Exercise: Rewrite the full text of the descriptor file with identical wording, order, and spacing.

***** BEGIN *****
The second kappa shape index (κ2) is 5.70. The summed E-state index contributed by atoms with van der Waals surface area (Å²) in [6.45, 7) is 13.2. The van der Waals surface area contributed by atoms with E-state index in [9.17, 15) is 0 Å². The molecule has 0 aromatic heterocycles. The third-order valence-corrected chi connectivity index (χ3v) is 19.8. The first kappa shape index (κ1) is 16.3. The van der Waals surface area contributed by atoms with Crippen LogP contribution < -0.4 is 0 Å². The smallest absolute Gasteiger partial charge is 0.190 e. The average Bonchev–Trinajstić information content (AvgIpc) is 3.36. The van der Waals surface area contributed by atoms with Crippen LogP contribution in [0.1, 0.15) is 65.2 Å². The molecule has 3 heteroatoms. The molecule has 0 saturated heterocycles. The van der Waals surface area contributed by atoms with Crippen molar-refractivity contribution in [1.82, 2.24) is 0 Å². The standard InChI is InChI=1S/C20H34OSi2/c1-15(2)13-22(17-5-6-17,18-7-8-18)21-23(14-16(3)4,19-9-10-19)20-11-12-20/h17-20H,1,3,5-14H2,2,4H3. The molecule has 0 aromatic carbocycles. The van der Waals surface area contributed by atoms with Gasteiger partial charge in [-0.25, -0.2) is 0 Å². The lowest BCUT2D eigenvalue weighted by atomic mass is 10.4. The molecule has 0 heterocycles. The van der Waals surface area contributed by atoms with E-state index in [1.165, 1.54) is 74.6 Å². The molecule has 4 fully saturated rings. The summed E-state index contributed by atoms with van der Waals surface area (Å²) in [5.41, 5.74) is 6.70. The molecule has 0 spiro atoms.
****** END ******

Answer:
The second kappa shape index (κ2) is 5.70. The summed E-state index contributed by atoms with van der Waals surface area (Å²) in [6.45, 7) is 13.2. The van der Waals surface area contributed by atoms with E-state index in [9.17, 15) is 0 Å². The molecule has 0 aromatic heterocycles. The third-order valence-corrected chi connectivity index (χ3v) is 19.8. The first kappa shape index (κ1) is 16.3. The van der Waals surface area contributed by atoms with Crippen LogP contribution < -0.4 is 0 Å². The smallest absolute Gasteiger partial charge is 0.190 e. The average Bonchev–Trinajstić information content (AvgIpc) is 3.36. The van der Waals surface area contributed by atoms with Crippen LogP contribution in [0.1, 0.15) is 65.2 Å². The molecule has 3 heteroatoms. The molecule has 0 saturated heterocycles. The van der Waals surface area contributed by atoms with Crippen molar-refractivity contribution in [1.82, 2.24) is 0 Å². The standard InChI is InChI=1S/C20H34OSi2/c1-15(2)13-22(17-5-6-17,18-7-8-18)21-23(14-16(3)4,19-9-10-19)20-11-12-20/h17-20H,1,3,5-14H2,2,4H3. The molecule has 0 aromatic carbocycles. The van der Waals surface area contributed by atoms with Gasteiger partial charge in [-0.25, -0.2) is 0 Å². The lowest BCUT2D eigenvalue weighted by atomic mass is 10.4. The molecule has 0 heterocycles. The van der Waals surface area contributed by atoms with E-state index in [1.165, 1.54) is 74.6 Å². The molecule has 4 fully saturated rings. The summed E-state index contributed by atoms with van der Waals surface area (Å²) in [5.41, 5.74) is 6.70. The molecule has 0 spiro atoms.